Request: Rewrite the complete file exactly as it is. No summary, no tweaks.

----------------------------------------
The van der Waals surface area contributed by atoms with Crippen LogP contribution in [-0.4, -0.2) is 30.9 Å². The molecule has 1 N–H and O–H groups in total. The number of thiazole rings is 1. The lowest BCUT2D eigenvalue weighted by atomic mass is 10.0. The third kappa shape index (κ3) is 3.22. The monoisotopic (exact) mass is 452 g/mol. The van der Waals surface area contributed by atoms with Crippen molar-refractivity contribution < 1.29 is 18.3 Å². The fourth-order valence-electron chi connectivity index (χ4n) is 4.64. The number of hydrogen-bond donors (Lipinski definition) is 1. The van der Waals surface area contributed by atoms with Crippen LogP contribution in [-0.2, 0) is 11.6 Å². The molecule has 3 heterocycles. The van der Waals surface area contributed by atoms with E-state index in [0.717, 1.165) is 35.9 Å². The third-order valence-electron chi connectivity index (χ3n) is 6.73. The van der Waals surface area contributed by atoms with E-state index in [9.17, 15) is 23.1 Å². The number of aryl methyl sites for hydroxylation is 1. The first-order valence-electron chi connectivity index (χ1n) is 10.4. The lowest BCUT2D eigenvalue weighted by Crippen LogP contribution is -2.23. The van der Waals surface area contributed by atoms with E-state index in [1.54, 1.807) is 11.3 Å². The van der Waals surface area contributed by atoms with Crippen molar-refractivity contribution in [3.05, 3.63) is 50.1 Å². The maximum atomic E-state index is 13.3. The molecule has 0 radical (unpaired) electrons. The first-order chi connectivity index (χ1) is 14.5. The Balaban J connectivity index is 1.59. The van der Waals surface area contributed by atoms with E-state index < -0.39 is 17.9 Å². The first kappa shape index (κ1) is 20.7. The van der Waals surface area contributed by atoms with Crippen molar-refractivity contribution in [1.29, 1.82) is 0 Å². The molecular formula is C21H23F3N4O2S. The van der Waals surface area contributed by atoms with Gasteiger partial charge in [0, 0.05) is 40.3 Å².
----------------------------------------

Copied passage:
The van der Waals surface area contributed by atoms with Crippen LogP contribution in [-0.4, -0.2) is 30.9 Å². The molecule has 1 N–H and O–H groups in total. The number of thiazole rings is 1. The lowest BCUT2D eigenvalue weighted by atomic mass is 10.0. The third kappa shape index (κ3) is 3.22. The monoisotopic (exact) mass is 452 g/mol. The van der Waals surface area contributed by atoms with Crippen molar-refractivity contribution < 1.29 is 18.3 Å². The fourth-order valence-electron chi connectivity index (χ4n) is 4.64. The number of hydrogen-bond donors (Lipinski definition) is 1. The van der Waals surface area contributed by atoms with Crippen LogP contribution in [-0.2, 0) is 11.6 Å². The molecule has 3 heterocycles. The van der Waals surface area contributed by atoms with E-state index in [0.717, 1.165) is 35.9 Å². The third-order valence-electron chi connectivity index (χ3n) is 6.73. The van der Waals surface area contributed by atoms with E-state index in [9.17, 15) is 23.1 Å². The number of aryl methyl sites for hydroxylation is 1. The first-order valence-electron chi connectivity index (χ1n) is 10.4. The lowest BCUT2D eigenvalue weighted by Crippen LogP contribution is -2.23. The van der Waals surface area contributed by atoms with E-state index in [1.54, 1.807) is 11.3 Å². The van der Waals surface area contributed by atoms with Crippen molar-refractivity contribution in [3.05, 3.63) is 50.1 Å². The maximum atomic E-state index is 13.3. The molecule has 0 radical (unpaired) electrons. The first-order chi connectivity index (χ1) is 14.5. The Balaban J connectivity index is 1.59. The van der Waals surface area contributed by atoms with E-state index < -0.39 is 17.9 Å². The first kappa shape index (κ1) is 20.7. The van der Waals surface area contributed by atoms with Crippen molar-refractivity contribution in [1.29, 1.82) is 0 Å². The molecular formula is C21H23F3N4O2S. The van der Waals surface area contributed by atoms with Gasteiger partial charge in [0, 0.05) is 40.3 Å².